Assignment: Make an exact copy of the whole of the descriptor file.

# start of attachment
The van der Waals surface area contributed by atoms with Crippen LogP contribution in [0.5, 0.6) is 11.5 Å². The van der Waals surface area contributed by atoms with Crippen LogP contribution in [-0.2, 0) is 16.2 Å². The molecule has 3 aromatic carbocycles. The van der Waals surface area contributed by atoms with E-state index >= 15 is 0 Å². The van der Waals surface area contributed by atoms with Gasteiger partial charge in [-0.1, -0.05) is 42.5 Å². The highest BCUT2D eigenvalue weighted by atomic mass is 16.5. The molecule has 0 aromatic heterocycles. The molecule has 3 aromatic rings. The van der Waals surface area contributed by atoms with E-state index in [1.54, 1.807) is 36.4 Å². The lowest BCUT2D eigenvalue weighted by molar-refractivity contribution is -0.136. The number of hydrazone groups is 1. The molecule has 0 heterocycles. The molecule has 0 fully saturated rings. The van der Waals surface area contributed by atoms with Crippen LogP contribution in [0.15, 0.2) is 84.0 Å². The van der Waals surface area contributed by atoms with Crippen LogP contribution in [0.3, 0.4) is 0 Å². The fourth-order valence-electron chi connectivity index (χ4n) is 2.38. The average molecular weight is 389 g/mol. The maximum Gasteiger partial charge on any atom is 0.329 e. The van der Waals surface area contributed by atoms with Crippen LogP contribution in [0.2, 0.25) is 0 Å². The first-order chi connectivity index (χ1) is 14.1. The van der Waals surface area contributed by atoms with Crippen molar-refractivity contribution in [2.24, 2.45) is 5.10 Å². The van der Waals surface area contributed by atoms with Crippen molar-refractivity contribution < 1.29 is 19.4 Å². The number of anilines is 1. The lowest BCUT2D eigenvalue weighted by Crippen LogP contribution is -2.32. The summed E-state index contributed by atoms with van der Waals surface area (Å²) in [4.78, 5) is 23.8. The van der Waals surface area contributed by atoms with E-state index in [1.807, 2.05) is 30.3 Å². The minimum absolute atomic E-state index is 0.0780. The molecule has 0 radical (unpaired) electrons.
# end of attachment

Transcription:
The van der Waals surface area contributed by atoms with Crippen LogP contribution in [0.5, 0.6) is 11.5 Å². The van der Waals surface area contributed by atoms with Crippen LogP contribution in [-0.2, 0) is 16.2 Å². The molecule has 3 aromatic carbocycles. The van der Waals surface area contributed by atoms with E-state index >= 15 is 0 Å². The van der Waals surface area contributed by atoms with Gasteiger partial charge in [-0.1, -0.05) is 42.5 Å². The highest BCUT2D eigenvalue weighted by atomic mass is 16.5. The molecule has 0 aromatic heterocycles. The molecule has 3 aromatic rings. The van der Waals surface area contributed by atoms with E-state index in [1.54, 1.807) is 36.4 Å². The lowest BCUT2D eigenvalue weighted by molar-refractivity contribution is -0.136. The number of hydrazone groups is 1. The molecule has 0 heterocycles. The molecule has 0 fully saturated rings. The van der Waals surface area contributed by atoms with Crippen LogP contribution in [0.15, 0.2) is 84.0 Å². The van der Waals surface area contributed by atoms with Crippen LogP contribution in [0.3, 0.4) is 0 Å². The fourth-order valence-electron chi connectivity index (χ4n) is 2.38. The average molecular weight is 389 g/mol. The maximum Gasteiger partial charge on any atom is 0.329 e. The van der Waals surface area contributed by atoms with Crippen LogP contribution in [0.2, 0.25) is 0 Å². The first-order chi connectivity index (χ1) is 14.1. The van der Waals surface area contributed by atoms with Crippen molar-refractivity contribution in [2.24, 2.45) is 5.10 Å². The van der Waals surface area contributed by atoms with Crippen molar-refractivity contribution < 1.29 is 19.4 Å². The number of anilines is 1. The lowest BCUT2D eigenvalue weighted by Crippen LogP contribution is -2.32. The summed E-state index contributed by atoms with van der Waals surface area (Å²) in [4.78, 5) is 23.8. The van der Waals surface area contributed by atoms with E-state index in [1.807, 2.05) is 30.3 Å². The minimum absolute atomic E-state index is 0.0780. The molecule has 0 radical (unpaired) electrons.